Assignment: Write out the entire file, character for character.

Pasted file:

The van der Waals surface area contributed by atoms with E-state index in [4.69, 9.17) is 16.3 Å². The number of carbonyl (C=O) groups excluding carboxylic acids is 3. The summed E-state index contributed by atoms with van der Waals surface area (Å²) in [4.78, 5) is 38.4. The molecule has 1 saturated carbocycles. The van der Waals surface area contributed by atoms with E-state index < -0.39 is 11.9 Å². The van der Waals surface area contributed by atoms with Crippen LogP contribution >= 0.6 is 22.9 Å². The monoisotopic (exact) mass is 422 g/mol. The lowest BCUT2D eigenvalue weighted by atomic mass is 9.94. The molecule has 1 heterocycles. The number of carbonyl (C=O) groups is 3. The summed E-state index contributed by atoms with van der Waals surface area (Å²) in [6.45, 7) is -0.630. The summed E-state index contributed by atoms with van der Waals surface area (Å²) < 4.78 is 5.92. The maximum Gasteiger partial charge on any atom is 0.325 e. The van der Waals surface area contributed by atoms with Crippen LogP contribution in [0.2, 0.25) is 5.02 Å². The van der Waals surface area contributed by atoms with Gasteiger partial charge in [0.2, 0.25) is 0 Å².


The van der Waals surface area contributed by atoms with E-state index in [4.69, 9.17) is 16.3 Å². The number of carbonyl (C=O) groups excluding carboxylic acids is 3. The summed E-state index contributed by atoms with van der Waals surface area (Å²) in [4.78, 5) is 38.4. The molecule has 1 saturated carbocycles. The van der Waals surface area contributed by atoms with E-state index < -0.39 is 11.9 Å². The van der Waals surface area contributed by atoms with Crippen LogP contribution >= 0.6 is 22.9 Å². The monoisotopic (exact) mass is 422 g/mol. The lowest BCUT2D eigenvalue weighted by atomic mass is 9.94. The molecule has 1 heterocycles. The number of carbonyl (C=O) groups is 3. The summed E-state index contributed by atoms with van der Waals surface area (Å²) in [6.45, 7) is -0.630. The summed E-state index contributed by atoms with van der Waals surface area (Å²) < 4.78 is 5.92. The maximum Gasteiger partial charge on any atom is 0.325 e. The van der Waals surface area contributed by atoms with Crippen LogP contribution in [0.2, 0.25) is 5.02 Å². The van der Waals surface area contributed by atoms with Gasteiger partial charge in [0.2, 0.25) is 0 Å².